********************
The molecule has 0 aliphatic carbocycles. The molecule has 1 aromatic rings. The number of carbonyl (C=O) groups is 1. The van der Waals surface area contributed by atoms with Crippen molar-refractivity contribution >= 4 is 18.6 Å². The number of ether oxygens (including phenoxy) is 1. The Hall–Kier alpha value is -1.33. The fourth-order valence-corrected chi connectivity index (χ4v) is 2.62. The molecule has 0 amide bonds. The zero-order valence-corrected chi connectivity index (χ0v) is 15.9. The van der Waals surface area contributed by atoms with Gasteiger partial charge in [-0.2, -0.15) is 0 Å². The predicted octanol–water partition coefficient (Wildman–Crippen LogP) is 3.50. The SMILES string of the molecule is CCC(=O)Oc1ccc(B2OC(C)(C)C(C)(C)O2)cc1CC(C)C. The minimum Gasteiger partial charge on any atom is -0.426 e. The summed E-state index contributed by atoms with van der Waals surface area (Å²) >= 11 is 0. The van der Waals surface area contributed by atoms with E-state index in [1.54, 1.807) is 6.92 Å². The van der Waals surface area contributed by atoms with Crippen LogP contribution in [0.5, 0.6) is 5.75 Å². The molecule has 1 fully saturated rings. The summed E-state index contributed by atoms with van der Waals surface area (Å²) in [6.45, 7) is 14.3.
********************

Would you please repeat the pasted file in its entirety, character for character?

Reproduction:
The molecule has 0 aliphatic carbocycles. The molecule has 1 aromatic rings. The number of carbonyl (C=O) groups is 1. The van der Waals surface area contributed by atoms with Crippen molar-refractivity contribution >= 4 is 18.6 Å². The number of ether oxygens (including phenoxy) is 1. The Hall–Kier alpha value is -1.33. The fourth-order valence-corrected chi connectivity index (χ4v) is 2.62. The molecule has 0 amide bonds. The zero-order valence-corrected chi connectivity index (χ0v) is 15.9. The van der Waals surface area contributed by atoms with Gasteiger partial charge in [-0.2, -0.15) is 0 Å². The predicted octanol–water partition coefficient (Wildman–Crippen LogP) is 3.50. The SMILES string of the molecule is CCC(=O)Oc1ccc(B2OC(C)(C)C(C)(C)O2)cc1CC(C)C. The minimum Gasteiger partial charge on any atom is -0.426 e. The summed E-state index contributed by atoms with van der Waals surface area (Å²) >= 11 is 0. The van der Waals surface area contributed by atoms with E-state index in [1.54, 1.807) is 6.92 Å². The van der Waals surface area contributed by atoms with Crippen LogP contribution in [0.5, 0.6) is 5.75 Å². The molecule has 1 fully saturated rings. The summed E-state index contributed by atoms with van der Waals surface area (Å²) in [6.45, 7) is 14.3.